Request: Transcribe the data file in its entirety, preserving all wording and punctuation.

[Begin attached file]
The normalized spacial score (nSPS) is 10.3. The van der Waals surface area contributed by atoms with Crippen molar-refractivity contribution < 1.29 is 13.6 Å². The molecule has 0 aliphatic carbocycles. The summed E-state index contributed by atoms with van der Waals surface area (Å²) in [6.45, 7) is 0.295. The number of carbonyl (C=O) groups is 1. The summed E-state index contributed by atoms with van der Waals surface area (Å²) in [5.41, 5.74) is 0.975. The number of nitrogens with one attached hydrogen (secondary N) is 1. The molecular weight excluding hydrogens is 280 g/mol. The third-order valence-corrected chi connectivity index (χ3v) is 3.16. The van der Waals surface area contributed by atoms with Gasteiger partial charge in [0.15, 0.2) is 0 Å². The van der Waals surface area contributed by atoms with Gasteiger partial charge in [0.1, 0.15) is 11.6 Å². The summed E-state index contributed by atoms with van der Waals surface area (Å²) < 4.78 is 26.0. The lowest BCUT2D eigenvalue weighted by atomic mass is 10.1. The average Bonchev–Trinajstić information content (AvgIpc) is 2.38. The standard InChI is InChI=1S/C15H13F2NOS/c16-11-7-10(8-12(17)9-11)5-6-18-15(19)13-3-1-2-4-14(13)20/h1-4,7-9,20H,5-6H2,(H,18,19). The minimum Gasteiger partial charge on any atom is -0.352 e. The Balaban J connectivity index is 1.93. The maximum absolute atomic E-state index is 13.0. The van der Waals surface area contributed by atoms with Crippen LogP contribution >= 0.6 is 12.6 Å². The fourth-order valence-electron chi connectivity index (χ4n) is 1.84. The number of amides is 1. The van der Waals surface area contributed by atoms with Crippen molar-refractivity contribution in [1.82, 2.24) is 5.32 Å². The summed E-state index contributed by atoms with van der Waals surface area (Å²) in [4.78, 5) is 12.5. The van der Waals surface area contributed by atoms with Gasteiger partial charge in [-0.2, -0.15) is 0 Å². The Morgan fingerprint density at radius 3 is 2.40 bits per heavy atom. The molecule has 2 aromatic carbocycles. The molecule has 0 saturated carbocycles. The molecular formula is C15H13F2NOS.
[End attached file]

The normalized spacial score (nSPS) is 10.3. The van der Waals surface area contributed by atoms with Crippen molar-refractivity contribution < 1.29 is 13.6 Å². The molecule has 0 aliphatic carbocycles. The summed E-state index contributed by atoms with van der Waals surface area (Å²) in [6.45, 7) is 0.295. The number of carbonyl (C=O) groups is 1. The summed E-state index contributed by atoms with van der Waals surface area (Å²) in [5.41, 5.74) is 0.975. The number of nitrogens with one attached hydrogen (secondary N) is 1. The molecular weight excluding hydrogens is 280 g/mol. The third-order valence-corrected chi connectivity index (χ3v) is 3.16. The van der Waals surface area contributed by atoms with Gasteiger partial charge in [0.15, 0.2) is 0 Å². The van der Waals surface area contributed by atoms with Gasteiger partial charge in [0.1, 0.15) is 11.6 Å². The summed E-state index contributed by atoms with van der Waals surface area (Å²) < 4.78 is 26.0. The lowest BCUT2D eigenvalue weighted by atomic mass is 10.1. The average Bonchev–Trinajstić information content (AvgIpc) is 2.38. The standard InChI is InChI=1S/C15H13F2NOS/c16-11-7-10(8-12(17)9-11)5-6-18-15(19)13-3-1-2-4-14(13)20/h1-4,7-9,20H,5-6H2,(H,18,19). The minimum Gasteiger partial charge on any atom is -0.352 e. The Balaban J connectivity index is 1.93. The maximum absolute atomic E-state index is 13.0. The van der Waals surface area contributed by atoms with Crippen LogP contribution >= 0.6 is 12.6 Å². The fourth-order valence-electron chi connectivity index (χ4n) is 1.84. The number of amides is 1. The van der Waals surface area contributed by atoms with Crippen molar-refractivity contribution in [1.82, 2.24) is 5.32 Å². The summed E-state index contributed by atoms with van der Waals surface area (Å²) in [4.78, 5) is 12.5. The van der Waals surface area contributed by atoms with Gasteiger partial charge in [-0.2, -0.15) is 0 Å². The Morgan fingerprint density at radius 3 is 2.40 bits per heavy atom. The molecule has 2 aromatic carbocycles. The molecule has 0 saturated carbocycles. The molecular formula is C15H13F2NOS.